The addition of a water feature such as a pool or fountain will add life to your garden patio, in many different ways. Many people find that the sound of water quite relaxing particularly in the evening. Water will attract a range of animal life into the garden such as frogs, toads and newts as well as a host of insects.
A patio or deck that meets or overhangs a pool looks dramatic.
Even a small pool set into the paving or decking brings all the pleasures of a pool in the open garden.
Formal, geometric pools work best close to a house. They should ideally be designed around the proportions of the house windows or doors and built with the same type of materials as the house.
Keep in mind that it may be difficult (if not impossible) to excavate for a sunken pool on an existing patio. If you are building your garden patio from scratch and would like to include a pool, allow for the depth of the water in the height of the patio. Alternatively build a raised pool surrounded by paving, a wooden framework or railway sleepers (ties).
If you favor an expanse of still water, try to site the pool away from trees as leaves will rot and pollute the water. Most surface-growing water plants do best in the sun, but if the pool is purely ornamental a shaded site is permissible, and you can keep the water clear with a chemical cleansing agent.
On a large patio a water fountain is the ultimate luxury, especially in a hot, dry climate. Cascades can be impressive too, but for a really imposing fall of water, a large reservoir and powerful submersible pump are needed.
If you have a small pool in a sunny position and would like a fountain, look for one that is solar powered. These are becoming more widely available and more attractive. Some models have separate solar panels, but increasingly they are manufactured with integral panels.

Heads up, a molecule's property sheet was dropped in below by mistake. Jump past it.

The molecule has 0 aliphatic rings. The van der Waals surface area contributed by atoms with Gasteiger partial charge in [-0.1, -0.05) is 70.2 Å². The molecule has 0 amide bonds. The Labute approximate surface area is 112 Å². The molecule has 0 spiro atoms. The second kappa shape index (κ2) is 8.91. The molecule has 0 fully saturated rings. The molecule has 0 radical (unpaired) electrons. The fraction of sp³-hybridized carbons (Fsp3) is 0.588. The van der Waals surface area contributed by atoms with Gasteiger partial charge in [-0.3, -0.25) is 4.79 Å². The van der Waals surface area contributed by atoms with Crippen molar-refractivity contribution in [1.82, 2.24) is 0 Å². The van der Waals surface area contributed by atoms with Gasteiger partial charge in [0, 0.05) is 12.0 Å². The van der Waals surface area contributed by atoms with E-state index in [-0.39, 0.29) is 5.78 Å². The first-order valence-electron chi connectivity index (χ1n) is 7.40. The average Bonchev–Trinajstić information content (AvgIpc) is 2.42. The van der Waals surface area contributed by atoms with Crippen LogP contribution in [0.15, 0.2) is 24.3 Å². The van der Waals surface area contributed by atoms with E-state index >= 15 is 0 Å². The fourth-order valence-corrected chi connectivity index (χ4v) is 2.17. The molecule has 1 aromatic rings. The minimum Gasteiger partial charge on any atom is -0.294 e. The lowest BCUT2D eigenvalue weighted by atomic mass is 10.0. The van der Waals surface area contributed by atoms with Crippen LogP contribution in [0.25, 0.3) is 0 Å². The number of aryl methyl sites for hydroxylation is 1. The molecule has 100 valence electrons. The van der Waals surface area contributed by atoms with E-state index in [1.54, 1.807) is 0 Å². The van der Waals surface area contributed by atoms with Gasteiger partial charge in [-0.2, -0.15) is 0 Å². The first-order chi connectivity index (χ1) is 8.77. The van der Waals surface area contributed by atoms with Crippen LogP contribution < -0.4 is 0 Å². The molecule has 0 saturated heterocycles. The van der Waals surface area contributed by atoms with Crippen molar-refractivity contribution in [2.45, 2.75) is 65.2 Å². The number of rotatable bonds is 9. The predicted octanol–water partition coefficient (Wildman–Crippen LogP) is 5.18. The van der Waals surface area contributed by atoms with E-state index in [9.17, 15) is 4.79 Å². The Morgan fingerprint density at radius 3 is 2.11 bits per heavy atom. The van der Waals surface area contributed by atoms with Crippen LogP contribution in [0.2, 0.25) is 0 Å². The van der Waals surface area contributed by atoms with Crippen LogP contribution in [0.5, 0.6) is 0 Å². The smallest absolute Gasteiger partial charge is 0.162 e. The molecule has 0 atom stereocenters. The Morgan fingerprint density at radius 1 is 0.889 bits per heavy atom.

If you have small children, some water features are best avoided altogether until the children are older. Installing a bubble fountain can be a good compromise simply because no deep water is accessible.
Many styles of ready-made water features are available from garden suppliers, and these are very simple to install. Designs such as a brimming urn or village pump are popular, and if ground space is really restricted, a wall spout that feeds into a basin just below can be delightful.
A Wall-mounted water feature should never be fitted directly
to a house wall, and it may be necessary to erect a double wall to house
the pipe and pump.
Introducing the electricity needed to power a submersible pump should be considered during the planning stages. Since water and electricity are a lethal combination you should always seek professional advice with regards to the appropriate switches and cables.
Of course if you have a major garden landscaping project you may want to employ the services of the experts to carry out the work for you.
Here is a video from 'Aquascape Inc' in Illinois, highlighting many amazing water features, and although you may not be able to implement them all, it may give you some ideas for your own garden.